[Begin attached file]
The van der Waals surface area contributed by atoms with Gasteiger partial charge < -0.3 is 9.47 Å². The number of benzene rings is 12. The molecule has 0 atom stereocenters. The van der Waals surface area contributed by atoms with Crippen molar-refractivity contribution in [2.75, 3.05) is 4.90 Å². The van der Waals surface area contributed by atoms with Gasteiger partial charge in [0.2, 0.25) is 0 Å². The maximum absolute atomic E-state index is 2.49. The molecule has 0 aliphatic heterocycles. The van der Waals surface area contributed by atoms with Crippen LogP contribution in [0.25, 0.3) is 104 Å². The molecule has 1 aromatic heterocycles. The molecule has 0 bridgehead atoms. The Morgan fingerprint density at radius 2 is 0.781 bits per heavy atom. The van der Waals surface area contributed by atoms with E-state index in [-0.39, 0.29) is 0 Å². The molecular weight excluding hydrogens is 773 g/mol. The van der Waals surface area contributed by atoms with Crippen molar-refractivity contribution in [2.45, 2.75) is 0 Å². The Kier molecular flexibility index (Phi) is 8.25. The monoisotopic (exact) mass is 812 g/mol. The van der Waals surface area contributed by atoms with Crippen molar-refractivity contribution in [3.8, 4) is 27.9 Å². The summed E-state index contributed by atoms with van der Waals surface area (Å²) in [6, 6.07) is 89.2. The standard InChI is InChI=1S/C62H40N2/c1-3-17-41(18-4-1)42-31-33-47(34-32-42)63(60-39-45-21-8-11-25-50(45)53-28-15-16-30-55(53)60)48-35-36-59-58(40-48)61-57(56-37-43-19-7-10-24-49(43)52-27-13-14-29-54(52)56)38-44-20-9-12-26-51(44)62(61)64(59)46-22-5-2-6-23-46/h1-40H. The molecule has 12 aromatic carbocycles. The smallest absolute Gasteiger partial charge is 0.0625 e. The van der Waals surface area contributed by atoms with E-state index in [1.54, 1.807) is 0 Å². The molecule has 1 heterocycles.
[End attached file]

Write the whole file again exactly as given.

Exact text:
The van der Waals surface area contributed by atoms with Gasteiger partial charge < -0.3 is 9.47 Å². The number of benzene rings is 12. The molecule has 0 atom stereocenters. The van der Waals surface area contributed by atoms with Crippen molar-refractivity contribution in [2.75, 3.05) is 4.90 Å². The van der Waals surface area contributed by atoms with Gasteiger partial charge in [0.2, 0.25) is 0 Å². The maximum absolute atomic E-state index is 2.49. The molecule has 0 aliphatic heterocycles. The van der Waals surface area contributed by atoms with Crippen LogP contribution in [0.25, 0.3) is 104 Å². The molecule has 1 aromatic heterocycles. The molecule has 0 bridgehead atoms. The Morgan fingerprint density at radius 2 is 0.781 bits per heavy atom. The van der Waals surface area contributed by atoms with E-state index in [-0.39, 0.29) is 0 Å². The molecular weight excluding hydrogens is 773 g/mol. The van der Waals surface area contributed by atoms with Crippen molar-refractivity contribution in [2.45, 2.75) is 0 Å². The Kier molecular flexibility index (Phi) is 8.25. The monoisotopic (exact) mass is 812 g/mol. The van der Waals surface area contributed by atoms with Crippen molar-refractivity contribution in [3.8, 4) is 27.9 Å². The summed E-state index contributed by atoms with van der Waals surface area (Å²) in [6, 6.07) is 89.2. The standard InChI is InChI=1S/C62H40N2/c1-3-17-41(18-4-1)42-31-33-47(34-32-42)63(60-39-45-21-8-11-25-50(45)53-28-15-16-30-55(53)60)48-35-36-59-58(40-48)61-57(56-37-43-19-7-10-24-49(43)52-27-13-14-29-54(52)56)38-44-20-9-12-26-51(44)62(61)64(59)46-22-5-2-6-23-46/h1-40H. The molecule has 12 aromatic carbocycles. The smallest absolute Gasteiger partial charge is 0.0625 e. The van der Waals surface area contributed by atoms with E-state index in [1.54, 1.807) is 0 Å². The molecule has 1 heterocycles.